Typically, incumbents have an easier time raising money. They have the name recognition, the track record and the connections to pull down the big bucks. Democratic Gov. Peter Shumlin, for example, has raised nearly 3.5 times as much from donors ($836,435) as his Republican rival Randy Brock ($284,923) in this election year.
Not so in the primary race for Vermont attorney general.
Bill Sorrell, the incumbent AG, has raised a third less ($114,623) than his challenger TJ Donovan ($166,971), the Chittenden County state’s attorney. Both men have about the same amount of cash on hand — roughly $55,000.
Donovan’s fundraising edge has leveled the playing field for the state’s attorney, who has had to work harder for name recognition.
Beyond getting top dollar for an outlier race, Donovan has raised significantly more from the legal community than Sorrell. Private attorneys have opened their wallets to support Donovan over Sorrell by a three-to-one margin.
According to a VTDigger.org analysis of campaign finance records, Donovan received donations from more than 55 private Vermont lawyers worth more than $16,000.
Of the 43 contributions Donovan received in the Aug. 15 reporting period, six were from out of state.
Sorrell received significantly less from the local legal community. He took in $6,138 from 19 private attorneys in Vermont, based on a VTDigger analysis.
In the last reporting period, Sorrell reported 18 out-of-state donations (mostly from the Washington D.C.-area) and eight in-state contributions. Notables contributors include the president of Tobacco-Free Kids, executives with the American Cancer Society, the Trimpa Group, a lobbying firm in Denver and Dickstein Shapiro, a Washington, D.C.-based law firm.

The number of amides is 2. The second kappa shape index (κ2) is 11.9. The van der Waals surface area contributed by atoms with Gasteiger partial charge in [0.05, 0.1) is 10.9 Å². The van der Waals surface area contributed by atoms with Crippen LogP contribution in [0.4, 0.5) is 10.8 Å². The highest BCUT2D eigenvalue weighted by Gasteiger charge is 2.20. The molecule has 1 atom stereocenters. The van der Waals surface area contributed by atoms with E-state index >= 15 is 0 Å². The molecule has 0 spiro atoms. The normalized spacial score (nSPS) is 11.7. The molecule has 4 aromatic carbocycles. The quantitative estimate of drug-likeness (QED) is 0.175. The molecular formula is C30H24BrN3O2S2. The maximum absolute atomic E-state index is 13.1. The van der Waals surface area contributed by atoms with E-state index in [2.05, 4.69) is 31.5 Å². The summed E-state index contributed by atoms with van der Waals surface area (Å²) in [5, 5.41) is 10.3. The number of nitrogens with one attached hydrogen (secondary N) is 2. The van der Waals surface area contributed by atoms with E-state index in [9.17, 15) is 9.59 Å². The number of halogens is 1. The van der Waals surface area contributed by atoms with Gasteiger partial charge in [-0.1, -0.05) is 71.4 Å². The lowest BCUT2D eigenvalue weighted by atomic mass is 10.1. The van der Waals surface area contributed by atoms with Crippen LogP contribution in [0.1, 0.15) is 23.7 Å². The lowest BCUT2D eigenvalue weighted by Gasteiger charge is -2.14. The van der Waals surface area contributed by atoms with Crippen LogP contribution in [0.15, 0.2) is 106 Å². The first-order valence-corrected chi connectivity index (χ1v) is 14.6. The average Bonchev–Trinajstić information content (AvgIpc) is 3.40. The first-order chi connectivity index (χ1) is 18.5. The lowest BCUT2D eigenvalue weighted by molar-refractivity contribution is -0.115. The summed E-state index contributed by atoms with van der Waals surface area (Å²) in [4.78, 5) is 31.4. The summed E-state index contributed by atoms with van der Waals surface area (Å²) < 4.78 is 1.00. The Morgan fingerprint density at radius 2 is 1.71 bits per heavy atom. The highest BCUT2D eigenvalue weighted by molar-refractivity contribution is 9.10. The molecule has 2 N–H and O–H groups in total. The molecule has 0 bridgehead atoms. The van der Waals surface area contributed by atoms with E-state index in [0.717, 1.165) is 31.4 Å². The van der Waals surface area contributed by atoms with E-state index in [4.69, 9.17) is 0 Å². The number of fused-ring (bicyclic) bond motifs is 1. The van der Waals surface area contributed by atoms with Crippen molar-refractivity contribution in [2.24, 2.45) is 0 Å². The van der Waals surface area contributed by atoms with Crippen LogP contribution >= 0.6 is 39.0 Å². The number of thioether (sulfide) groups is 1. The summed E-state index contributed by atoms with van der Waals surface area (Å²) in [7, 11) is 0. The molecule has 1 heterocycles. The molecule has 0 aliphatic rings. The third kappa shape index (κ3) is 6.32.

Donovan’s legal supporters
Donovan’s donor list reads like a who’s who of Vermont lawyers. The Chittenden County state’s attorney has garnered support from a wide array of Vermont attorneys who specialize in criminal and civil defense, insurance, utility, personal injury, bankruptcy, real estate, family, commercial and product liability insurance.
His contributors include lawyers who work for the best-known law firms in the state: Downs Rachlin Martin, Sheehey Behm Furlong, Langrock Sperry Wool, Kaplan & Kaplan, Murdoch Hughes and Twarog, Dinse Knapp McAndrew, Miller and Candon, and Valsangiacomo, Detora & McQuesten.
Among others, Donovan has received donations from former Gov. Phil Hoff; Kimberly Cheney, former Vermont attorney general; Christopher Curtis, an attorney for Vermont Legal Aid; David Sleigh, a well known defense attorney; Jeffrey Behm and Peter Zamore, utility lawyers for Green Mountain Power/Gaz Metro and founding partner of Sheehey Behm and Furlong; Ritchie Berger from Dinse; and Michael Wool, founding partner of Langrock Sperry and Wool.
Sleigh, a defense attorney who has represented a number of high profile clients, says Donovan is only the third candidate he’s ever sent money to. The others? Republican Sen. Vince Illuzzi, Essex-Orleans County, who is running for state auditor this year, and Ron Brochu who ran against Paul Cillo for the Hardwick House seat 20 years ago.
Sleigh lauds Donovan’s pre-trial diversion program, which keeps first-time minor offenders out of the court system.
“The current AG’s office has been sort of moribund,” Sleigh said. “I think the office could use the energy and forward thinking I see TJ projecting in Chittenden County.”